The National Eye Institute, an NIH agency dedicated to vision research, recently announced the winners of their Challenge to Identify Audacious Goals in Vision Research and Blindness Rehabilitation, or the Audacious Goals Challenge for short. The competition was open to professionals and members of the public and called upon them to think big and bold about vision research goals for the next decades. The prize money was nominal ($3,000) but included an invitation and travel money to attend and present their ideas at the NEI Audacious Goals Development Meeting in Maryland later this month. The real prize, of course, was the opportunity to help set research and funding goals for the next 10-12 years. Of the 500 or so proposals submitted, 10 visionaries were selected as winners.
[A laboratory scientist prepares a human eye for research. Courtesy of the NEI]
We're not sure whether to be disappointed or reassured, but all ten challenge winners are leaders in vision research at major US research universities and institutes with either a PhD, MD or MD/PhD. Almost all are already engaged in the research outlined in their winning proposals. The NEI news release states that half the entries were from individuals who had never received NIH funding before. The proposals were supposedly anonymized, but nevertheless the usual brilliant suspects won out. Of course with $602M+ funding a year, the NEI has obviously been selective in choosing just these 10 as the likely leaders of the next generation of research. That they are known and respected investigators says that we seem to already be on the right path with regard to federal support. Whether these proposals are truly audacious in light of the well-established reputations and august affiliations of these scientists is another matter. New directions do not seem to be mapped out so much as ongoing research is being recognized for its forward-thinking, long-range value and promise. Significant future funding is almost assured.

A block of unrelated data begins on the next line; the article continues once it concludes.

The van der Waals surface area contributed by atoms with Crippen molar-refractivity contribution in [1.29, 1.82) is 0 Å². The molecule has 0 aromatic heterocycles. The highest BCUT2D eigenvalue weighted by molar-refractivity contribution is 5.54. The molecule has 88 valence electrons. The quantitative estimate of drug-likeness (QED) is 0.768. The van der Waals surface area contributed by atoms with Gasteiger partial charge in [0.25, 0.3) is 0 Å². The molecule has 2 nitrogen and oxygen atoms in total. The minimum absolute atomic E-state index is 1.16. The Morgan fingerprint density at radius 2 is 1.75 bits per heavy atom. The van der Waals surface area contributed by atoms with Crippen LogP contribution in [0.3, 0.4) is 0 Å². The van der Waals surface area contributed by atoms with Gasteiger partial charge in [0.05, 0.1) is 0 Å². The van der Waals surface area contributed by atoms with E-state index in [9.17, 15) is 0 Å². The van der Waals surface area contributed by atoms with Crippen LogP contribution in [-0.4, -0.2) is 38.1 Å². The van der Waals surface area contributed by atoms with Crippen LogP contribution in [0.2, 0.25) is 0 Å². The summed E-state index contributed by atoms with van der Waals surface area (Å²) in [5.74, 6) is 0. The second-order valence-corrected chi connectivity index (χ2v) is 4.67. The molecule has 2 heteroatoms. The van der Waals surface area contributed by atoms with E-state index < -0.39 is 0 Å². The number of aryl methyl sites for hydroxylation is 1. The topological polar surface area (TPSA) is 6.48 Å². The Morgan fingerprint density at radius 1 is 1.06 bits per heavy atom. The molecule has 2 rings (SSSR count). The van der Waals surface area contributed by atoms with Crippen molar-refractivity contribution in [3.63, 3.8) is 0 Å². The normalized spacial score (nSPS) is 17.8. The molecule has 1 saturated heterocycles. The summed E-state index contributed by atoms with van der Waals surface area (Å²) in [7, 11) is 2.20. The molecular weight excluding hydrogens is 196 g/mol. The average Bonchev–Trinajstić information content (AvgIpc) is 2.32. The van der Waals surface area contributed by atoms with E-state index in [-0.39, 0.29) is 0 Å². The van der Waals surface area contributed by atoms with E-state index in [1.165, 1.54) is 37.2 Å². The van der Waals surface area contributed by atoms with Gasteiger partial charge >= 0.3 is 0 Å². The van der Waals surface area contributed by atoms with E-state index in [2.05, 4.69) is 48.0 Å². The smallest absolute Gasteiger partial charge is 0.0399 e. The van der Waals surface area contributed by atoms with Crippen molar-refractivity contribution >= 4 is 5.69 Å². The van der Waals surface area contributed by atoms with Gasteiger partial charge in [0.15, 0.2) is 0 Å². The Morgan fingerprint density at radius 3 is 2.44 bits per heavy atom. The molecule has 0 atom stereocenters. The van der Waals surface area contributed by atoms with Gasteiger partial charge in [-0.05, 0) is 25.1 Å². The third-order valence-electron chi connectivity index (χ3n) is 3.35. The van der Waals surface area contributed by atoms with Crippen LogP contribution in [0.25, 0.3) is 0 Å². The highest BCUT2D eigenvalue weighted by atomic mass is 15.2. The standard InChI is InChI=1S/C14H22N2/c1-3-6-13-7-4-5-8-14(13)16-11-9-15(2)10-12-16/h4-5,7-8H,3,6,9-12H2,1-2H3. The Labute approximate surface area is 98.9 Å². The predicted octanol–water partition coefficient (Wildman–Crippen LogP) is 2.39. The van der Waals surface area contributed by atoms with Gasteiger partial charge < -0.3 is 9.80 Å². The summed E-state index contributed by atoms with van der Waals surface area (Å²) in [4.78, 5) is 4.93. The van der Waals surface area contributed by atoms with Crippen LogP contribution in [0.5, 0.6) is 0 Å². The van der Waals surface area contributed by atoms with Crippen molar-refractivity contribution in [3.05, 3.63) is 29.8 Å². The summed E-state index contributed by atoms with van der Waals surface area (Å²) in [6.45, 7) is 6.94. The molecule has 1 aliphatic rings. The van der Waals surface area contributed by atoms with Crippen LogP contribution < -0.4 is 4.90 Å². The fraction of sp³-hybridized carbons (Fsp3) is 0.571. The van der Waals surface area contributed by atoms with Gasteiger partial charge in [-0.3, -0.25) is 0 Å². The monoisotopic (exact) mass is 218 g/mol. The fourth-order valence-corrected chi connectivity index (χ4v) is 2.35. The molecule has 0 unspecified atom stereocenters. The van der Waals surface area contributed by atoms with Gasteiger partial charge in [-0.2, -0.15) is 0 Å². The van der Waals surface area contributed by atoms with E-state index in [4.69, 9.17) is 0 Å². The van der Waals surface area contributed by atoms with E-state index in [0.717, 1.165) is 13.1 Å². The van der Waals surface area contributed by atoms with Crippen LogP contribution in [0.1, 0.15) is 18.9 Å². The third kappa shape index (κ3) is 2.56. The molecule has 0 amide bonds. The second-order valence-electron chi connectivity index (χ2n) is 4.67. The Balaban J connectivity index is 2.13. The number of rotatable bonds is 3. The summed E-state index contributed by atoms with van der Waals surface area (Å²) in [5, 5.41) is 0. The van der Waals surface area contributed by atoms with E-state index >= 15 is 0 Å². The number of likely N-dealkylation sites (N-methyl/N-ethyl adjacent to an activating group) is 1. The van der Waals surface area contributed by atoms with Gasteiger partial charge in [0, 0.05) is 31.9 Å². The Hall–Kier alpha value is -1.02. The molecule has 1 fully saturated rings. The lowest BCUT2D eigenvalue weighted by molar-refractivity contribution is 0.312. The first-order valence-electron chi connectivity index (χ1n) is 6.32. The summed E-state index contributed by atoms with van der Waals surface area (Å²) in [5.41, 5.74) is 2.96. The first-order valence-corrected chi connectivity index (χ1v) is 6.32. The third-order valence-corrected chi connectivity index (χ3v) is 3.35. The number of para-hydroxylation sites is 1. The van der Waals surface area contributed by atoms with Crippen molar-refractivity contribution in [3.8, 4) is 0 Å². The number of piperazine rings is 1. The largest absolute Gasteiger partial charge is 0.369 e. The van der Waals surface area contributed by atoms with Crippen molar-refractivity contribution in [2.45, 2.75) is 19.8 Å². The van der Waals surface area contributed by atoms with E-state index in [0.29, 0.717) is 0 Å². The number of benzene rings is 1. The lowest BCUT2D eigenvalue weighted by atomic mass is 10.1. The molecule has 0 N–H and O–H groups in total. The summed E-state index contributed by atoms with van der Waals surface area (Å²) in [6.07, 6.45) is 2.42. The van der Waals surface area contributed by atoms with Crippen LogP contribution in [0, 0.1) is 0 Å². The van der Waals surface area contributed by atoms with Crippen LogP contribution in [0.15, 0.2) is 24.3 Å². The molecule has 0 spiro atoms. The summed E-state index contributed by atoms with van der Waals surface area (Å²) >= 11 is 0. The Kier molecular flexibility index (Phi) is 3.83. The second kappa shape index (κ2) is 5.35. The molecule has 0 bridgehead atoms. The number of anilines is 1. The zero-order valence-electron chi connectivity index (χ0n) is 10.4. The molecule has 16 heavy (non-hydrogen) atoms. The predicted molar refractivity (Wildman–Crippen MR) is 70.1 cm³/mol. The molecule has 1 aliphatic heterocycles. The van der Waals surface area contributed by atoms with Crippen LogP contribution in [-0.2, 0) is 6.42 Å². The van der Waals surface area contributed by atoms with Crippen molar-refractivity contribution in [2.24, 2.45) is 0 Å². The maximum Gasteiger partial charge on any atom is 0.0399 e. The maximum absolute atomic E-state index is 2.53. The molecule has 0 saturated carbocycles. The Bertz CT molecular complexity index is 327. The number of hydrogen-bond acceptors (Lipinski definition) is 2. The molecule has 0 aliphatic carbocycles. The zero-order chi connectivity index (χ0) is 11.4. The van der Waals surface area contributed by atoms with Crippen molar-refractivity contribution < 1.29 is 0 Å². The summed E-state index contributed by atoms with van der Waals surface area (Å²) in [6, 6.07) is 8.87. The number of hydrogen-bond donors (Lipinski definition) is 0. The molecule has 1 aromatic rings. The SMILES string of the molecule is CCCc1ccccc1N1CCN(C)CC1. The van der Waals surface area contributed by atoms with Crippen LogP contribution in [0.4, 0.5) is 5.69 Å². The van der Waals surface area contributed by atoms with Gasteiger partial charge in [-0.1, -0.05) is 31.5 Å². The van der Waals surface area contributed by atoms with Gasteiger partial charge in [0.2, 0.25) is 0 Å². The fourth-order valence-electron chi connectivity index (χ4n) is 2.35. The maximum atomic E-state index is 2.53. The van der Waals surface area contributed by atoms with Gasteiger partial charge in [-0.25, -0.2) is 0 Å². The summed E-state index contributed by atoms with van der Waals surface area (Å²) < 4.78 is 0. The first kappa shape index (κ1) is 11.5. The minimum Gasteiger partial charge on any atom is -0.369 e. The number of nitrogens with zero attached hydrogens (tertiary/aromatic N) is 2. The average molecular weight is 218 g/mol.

The winners of the NEI Audacious Goals Challenge and their projects, listed geographically west to east by institutional affiliation are:
- Russell Van Gelder, UW Seattle, Chair, Dept. of Ophthalmology: Reversing Retinal Blindness Using Small Molecules
- Robert Duvoisin, OHSU, Portland, Assoc. Prof. of Physiology and Pharmacology: Restoration of Vision by Opto-electronic Stimulation
- Dennis Clegg, UC Santa Barbara, Strategic Director of the Stem Cell Biology Center and Prof. of Molecular, Cellular, and Developmental Biology: Regenerative Therapy for Retinal Disease
- Yingbin Fu, University of Utah, Salt Lake City, Assist. Prof. of Ophthalmology and Visual Sciences: Precise Gene Editing In Vivo
- Rajesh C. Rao, Washington University St. Louis, vitreoretinal surgery fellow, Dept. of Ophthalmology and Visual Sciences: An Audacious Goal: Reprogramming the Retina
- Steven Pittler, University of Alabama, Birmingham, Prof. in the Dept. of Vision Sciences: Using Molecular Scissors Genome Editing to Cure Ocular Genetic Disease
- Tonia Rex, Vanderbilt University, Nashville, Assist. Prof. Vanderbilt Eye Institute: Functional and Structural Neuroregeneration
- Julia Richards, University of Michigan, Ann Arbor, Prof. of Ophthalmology and Visual Sciences: Fountains of Youth for the Eye
- Jeffrey Stern, Capital Region Retina, PLLC, Albany, N.Y., researcher and clinician: Endogenous Retinal Repair: Releasing our Inner Salamander
- Janey Wiggs, Harvard Medical School, Boston, Assoc. Chief at Mass. Eye and Ear: Vision BioBank - A Network of Ocular Phenotyping Centers Using Genomic and Epidemiologic Data to Promote Personalized Ophthalmology
[A manual refractor, courtesy of the National Eye Institute]
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